Fortunately I also got the photograph “Self Portrait on Snowfields Reef” I wanted too with my face and eyes painted with light by the strobe!

“Sometimes I do get to places just when God's ready
to have somebody click the shutter.”
Ansel Adams

“Reef Reflections” Won the Best of Show in an International Photography Contest open to anyone worldwide including professional photographers at the San Diego County Fair, Del Mar California.

“Self Portrait on Snowfields Reef” is another photograph from this pose with my blue eyes open and face painted by the strobe light without a reflection. “Self Portrait on Snowfields Reef” was published in Ocean Realm magazine in an article about Scuba Diving at Rum Cay Bahamas.

Sometimes when models are not available, reluctantly I have to make do and make photographs of myself in front of the camera lens. I enjoyed modeling as an underwater photographer and helping guest photographers create art but prefer to be behind the camera lens making photographs above water and on land.

Nature, wildlife and the beautiful natural wilderness on our planet are much more art worthy subjects for a photograph.

Camera Settings: 
 

Camera: Nikon Nikonos 3 35mm camera underwater camera 
 

Lens: Nikon Nikkor 28mm f 2.8
Nikon Close-up Kit attached, without the metal frame – only the bar was used to focus for exact focusing in the limited depth of field
Filter: None 
 

Settings: 1/60” f22 shutter for maximum depth of field on a day with no wind

Strobe: Subsea Mark 150 high power setting 150 watt seconds
Tripod: None 

Film: Fujichrome Provia RDP 100 ISO Professional Film 
 

Bracketed Exposures: +.5 / -.10 f with multiple exposures changing the strobe to subject distance 


Date: December 1983 Time: afternoon

Summary:
This photograph portrays that being an underwater photographer requires Advanced Scuba Diver skills with excellent buoyancy compensation talents just to get in position to make a photograph.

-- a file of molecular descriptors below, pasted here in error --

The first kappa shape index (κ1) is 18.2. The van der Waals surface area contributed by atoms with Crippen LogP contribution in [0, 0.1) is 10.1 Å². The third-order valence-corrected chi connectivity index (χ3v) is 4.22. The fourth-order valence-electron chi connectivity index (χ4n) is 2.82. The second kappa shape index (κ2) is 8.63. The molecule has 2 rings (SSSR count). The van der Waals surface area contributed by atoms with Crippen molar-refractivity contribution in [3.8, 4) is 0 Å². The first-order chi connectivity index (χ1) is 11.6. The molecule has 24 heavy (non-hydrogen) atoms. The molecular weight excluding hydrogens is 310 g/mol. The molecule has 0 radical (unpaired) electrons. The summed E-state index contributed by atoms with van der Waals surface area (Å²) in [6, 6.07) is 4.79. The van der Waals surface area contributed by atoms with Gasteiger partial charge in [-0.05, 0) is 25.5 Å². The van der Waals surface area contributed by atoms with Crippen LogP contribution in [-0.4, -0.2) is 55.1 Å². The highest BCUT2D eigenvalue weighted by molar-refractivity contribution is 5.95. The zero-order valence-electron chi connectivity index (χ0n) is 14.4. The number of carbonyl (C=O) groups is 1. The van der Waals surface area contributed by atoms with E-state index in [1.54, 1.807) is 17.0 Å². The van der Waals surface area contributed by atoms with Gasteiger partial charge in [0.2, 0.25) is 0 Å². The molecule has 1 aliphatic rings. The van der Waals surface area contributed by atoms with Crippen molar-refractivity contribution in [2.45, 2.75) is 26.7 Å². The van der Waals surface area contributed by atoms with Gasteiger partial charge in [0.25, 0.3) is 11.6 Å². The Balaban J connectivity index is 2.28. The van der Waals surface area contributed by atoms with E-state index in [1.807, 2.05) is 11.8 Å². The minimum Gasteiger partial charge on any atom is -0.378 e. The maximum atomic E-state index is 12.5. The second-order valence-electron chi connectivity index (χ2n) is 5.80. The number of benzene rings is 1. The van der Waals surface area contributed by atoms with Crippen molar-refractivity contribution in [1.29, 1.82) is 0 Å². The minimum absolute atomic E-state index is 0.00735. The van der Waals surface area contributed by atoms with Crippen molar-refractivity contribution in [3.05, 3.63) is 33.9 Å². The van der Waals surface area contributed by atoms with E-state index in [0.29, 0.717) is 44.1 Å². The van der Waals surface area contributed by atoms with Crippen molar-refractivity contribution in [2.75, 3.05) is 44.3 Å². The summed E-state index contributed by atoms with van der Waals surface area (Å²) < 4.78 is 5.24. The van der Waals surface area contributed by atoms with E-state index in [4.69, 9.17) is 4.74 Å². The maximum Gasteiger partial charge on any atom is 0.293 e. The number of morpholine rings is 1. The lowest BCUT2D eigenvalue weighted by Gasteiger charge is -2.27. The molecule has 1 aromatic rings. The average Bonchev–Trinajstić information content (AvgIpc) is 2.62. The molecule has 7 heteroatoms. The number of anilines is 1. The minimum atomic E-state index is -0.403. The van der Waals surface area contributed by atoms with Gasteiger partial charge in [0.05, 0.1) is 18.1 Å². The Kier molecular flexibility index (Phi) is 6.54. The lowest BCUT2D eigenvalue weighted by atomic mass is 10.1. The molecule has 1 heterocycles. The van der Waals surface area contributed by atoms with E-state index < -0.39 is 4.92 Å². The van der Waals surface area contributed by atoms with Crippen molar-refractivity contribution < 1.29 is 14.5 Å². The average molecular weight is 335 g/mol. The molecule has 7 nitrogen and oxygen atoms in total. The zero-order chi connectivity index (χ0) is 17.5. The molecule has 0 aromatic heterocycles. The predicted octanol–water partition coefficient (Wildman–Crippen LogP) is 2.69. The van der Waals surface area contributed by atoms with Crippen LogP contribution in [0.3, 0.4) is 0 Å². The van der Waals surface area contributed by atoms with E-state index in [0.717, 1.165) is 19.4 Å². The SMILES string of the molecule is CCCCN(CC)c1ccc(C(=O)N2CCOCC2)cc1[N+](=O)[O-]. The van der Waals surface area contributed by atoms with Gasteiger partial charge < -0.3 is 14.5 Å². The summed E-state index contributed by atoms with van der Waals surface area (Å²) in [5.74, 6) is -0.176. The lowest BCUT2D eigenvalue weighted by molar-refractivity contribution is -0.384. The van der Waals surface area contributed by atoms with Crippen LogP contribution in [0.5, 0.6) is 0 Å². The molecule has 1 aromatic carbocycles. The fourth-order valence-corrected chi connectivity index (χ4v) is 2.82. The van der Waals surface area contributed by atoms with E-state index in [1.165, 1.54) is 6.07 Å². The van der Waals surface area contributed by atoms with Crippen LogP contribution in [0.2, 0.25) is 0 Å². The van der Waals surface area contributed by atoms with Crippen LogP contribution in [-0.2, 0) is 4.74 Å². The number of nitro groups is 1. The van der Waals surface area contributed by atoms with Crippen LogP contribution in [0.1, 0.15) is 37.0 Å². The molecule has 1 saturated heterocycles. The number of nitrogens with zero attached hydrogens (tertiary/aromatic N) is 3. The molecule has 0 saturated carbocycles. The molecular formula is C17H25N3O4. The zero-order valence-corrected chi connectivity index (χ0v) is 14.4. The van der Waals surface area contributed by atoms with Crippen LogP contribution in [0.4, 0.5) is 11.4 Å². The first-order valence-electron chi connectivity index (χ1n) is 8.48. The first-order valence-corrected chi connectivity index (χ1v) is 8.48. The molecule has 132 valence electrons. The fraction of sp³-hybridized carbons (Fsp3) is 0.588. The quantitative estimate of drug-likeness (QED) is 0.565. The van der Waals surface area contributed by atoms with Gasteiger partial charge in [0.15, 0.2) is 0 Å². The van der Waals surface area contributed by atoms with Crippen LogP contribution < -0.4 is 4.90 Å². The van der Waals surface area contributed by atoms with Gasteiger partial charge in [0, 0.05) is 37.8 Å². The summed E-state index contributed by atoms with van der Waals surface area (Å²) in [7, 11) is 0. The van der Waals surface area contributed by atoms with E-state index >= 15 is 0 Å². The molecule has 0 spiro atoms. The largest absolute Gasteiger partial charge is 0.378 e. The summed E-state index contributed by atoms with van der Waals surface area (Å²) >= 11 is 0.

Fortunately I also got the photograph “Self Portrait on Snowfields Reef” I wanted too with my face and eyes painted with light by the strobe!

“Sometimes I do get to places just when God's ready
to have somebody click the shutter.”
Ansel Adams

“Reef Reflections” Won the Best of Show in an International Photography Contest open to anyone worldwide including professional photographers at the San Diego County Fair, Del Mar California.

“Self Portrait on Snowfields Reef” is another photograph from this pose with my blue eyes open and face painted by the strobe light without a reflection. “Self Portrait on Snowfields Reef” was published in Ocean Realm magazine in an article about Scuba Diving at Rum Cay Bahamas.

Sometimes when models are not available, reluctantly I have to make do and make photographs of myself in front of the camera lens. I enjoyed modeling as an underwater photographer and helping guest photographers create art but prefer to be behind the camera lens making photographs above water and on land.

Nature, wildlife and the beautiful natural wilderness on our planet are much more art worthy subjects for a photograph.


To see all the photographs on the Don Kreuter Photography Art website 
Click:
Galleries (top tab), then Click a Gallery 



To see all the Photo of the Day stories and for “Photography Tips to Create Images with Impact” 

Click View All (top button next to the title)



For a Larger View
 of “Reef Reflections”

Click: Galleries (top tab), 

Click: Photo of The Day Gallery, Self-Portrait or Underwater Galleries 

Click: “Reef Reflections” 84-103-DYM

Comments

Post a Comment

There are no comments on this blog.   Click here to post the first comment.